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Using test limits effectively in production line testing


Last updated May 4th 2020

Introduction

Whilst the use of test limits may sound fairly obvious to many, there are some intricacies that should be considered. This article explores the different uses for test limits, how to apply them and where they can be used for not only safety implications but also quality assurance purposes.

 

Test Limits

Before discussing the different applications for limits, let’s discuss the two types of limits that can be utilised when performing electrical safety testing.

 

Upper Limits – Setting an upper (or high) limit for the test will ensure the result is deemed a failure should the measured characteristic creep above the defined limit. Any reading beneath the limit is therefore deemed good and a PASS condition will be issued by the test equipment.

The example below shows the application of an upper limit on a Hipot Test

 

Diagram 1: Upper Limit – Measured current higher than Limit = Test FAIL

 

Lower Limits – Directly converse to the above, setting a lower limit will issue a failure condition if the measured value falls beneath the limit level.

 

Diagram 2: Lower Limit – Measured current above the lower limit = Test Passed

 

 

It is typical that only the limit required for user safety is specified within International compliance documentation. This limit is usually only the mximum or minimum value, dependant upon the test being performed.  Let’s take a look at a typical electrical standard to highlight the stated limits and how these should be applied.

In this example we are referencing the test limits as stated for tests complying to EN60598-1 Annex Q, for production (routine) testing of Luminaires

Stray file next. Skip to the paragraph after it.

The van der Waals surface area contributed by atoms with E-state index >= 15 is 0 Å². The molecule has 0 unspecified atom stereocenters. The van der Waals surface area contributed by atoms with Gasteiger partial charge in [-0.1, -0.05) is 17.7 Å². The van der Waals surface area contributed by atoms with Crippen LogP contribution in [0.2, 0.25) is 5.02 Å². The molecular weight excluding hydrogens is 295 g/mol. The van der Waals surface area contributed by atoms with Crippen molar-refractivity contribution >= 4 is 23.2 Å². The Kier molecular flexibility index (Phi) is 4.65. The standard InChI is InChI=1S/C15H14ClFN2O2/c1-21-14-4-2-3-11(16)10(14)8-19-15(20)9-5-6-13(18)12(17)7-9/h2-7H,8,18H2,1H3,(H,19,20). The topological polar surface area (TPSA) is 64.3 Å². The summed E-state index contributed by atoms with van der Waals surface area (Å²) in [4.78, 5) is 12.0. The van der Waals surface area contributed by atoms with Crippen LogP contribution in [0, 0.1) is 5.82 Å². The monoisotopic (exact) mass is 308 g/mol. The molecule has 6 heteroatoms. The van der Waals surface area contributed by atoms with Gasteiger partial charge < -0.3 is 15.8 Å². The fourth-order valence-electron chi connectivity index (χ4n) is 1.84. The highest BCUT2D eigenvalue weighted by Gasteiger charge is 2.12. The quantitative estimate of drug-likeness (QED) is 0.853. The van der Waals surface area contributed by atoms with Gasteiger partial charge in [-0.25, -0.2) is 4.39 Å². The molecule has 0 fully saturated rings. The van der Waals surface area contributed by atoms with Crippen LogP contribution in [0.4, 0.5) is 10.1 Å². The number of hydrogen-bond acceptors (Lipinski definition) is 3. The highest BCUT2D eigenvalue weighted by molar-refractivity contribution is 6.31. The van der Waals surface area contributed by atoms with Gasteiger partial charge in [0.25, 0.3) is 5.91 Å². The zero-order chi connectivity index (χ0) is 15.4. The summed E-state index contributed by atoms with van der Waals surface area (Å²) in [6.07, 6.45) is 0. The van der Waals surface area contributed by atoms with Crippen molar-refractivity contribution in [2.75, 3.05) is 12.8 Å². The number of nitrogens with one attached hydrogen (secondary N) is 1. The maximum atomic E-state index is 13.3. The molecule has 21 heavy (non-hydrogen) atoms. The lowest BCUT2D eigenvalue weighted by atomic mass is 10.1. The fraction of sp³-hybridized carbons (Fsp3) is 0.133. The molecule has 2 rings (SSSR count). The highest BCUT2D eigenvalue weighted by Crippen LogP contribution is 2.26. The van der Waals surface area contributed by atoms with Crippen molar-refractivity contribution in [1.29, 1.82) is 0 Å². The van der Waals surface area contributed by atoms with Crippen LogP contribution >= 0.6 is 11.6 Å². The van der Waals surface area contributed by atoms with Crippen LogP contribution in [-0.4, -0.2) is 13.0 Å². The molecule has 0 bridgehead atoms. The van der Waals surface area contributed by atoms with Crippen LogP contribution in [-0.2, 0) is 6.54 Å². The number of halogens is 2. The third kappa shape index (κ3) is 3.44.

Test Type

Recommended Limit

Limit Type

Earth Bond

Maximum Resistance of 0.5Ω         

Upper Limit

Insulation Resistance

Minimum Resistance of 2MΩ

Lower Limit

Electric Strength (Hipot)

Maximum breakdown current 5mA

Upper Limit

 

In terms of compliance it could be argued that provided limits have been set in line with the above, that providing a pass condition is met the test is complete and good. However this does not provide the entire picture, and there are instances where the test may not have been successfully performed. By making one simple change and setting both an upper and lower limit can have multiple benefits for the testing procedure, and can offer peace of mind that the test has been carried out correctly. 

Applying both an upper and lower limit creates an effective window inside which the test measurement must sit to be deemed to be good, as can be seen in the diagram below. 

                          

Diagram 3: Application of both Upper and Lower Limits

 

 

Using Test Limits as a Check against the test procedure

When a test is performed there are a number of factors that could influence the reading; are connections being properly made? Is the device under test in the correct state for testing? e.g, for certain tests switches may need to be placed into the ON position to ensure full testing of the circuit.

If these conditions are not met, it is possible the test meter could measure a low value or even zero, when a value higher than this is expected. Unless operators are specifically trained to look for this scenario and understand that the unit will need testing, the incorrect Pass condition that would then be issued would not be picked up and potentially hazardous equipment, due to ineffective testing, could be shipped to customers.

Using both an upper and lower limit in this scenario could capture these circumstances and correctly fail a piece of equipment being incorrectly tested.

Application Example – AC Hipot Testing

During an AC Hipot test it is normal to see a small current flowing through the DUT, providing this current does not exceed the Upper limit it is deemed safe. This small current is often due to capacitance within the test circuit, rather than actual breakdown current, nonetheless it is present during the test, and should be consistent across all products of the same type (the same model number).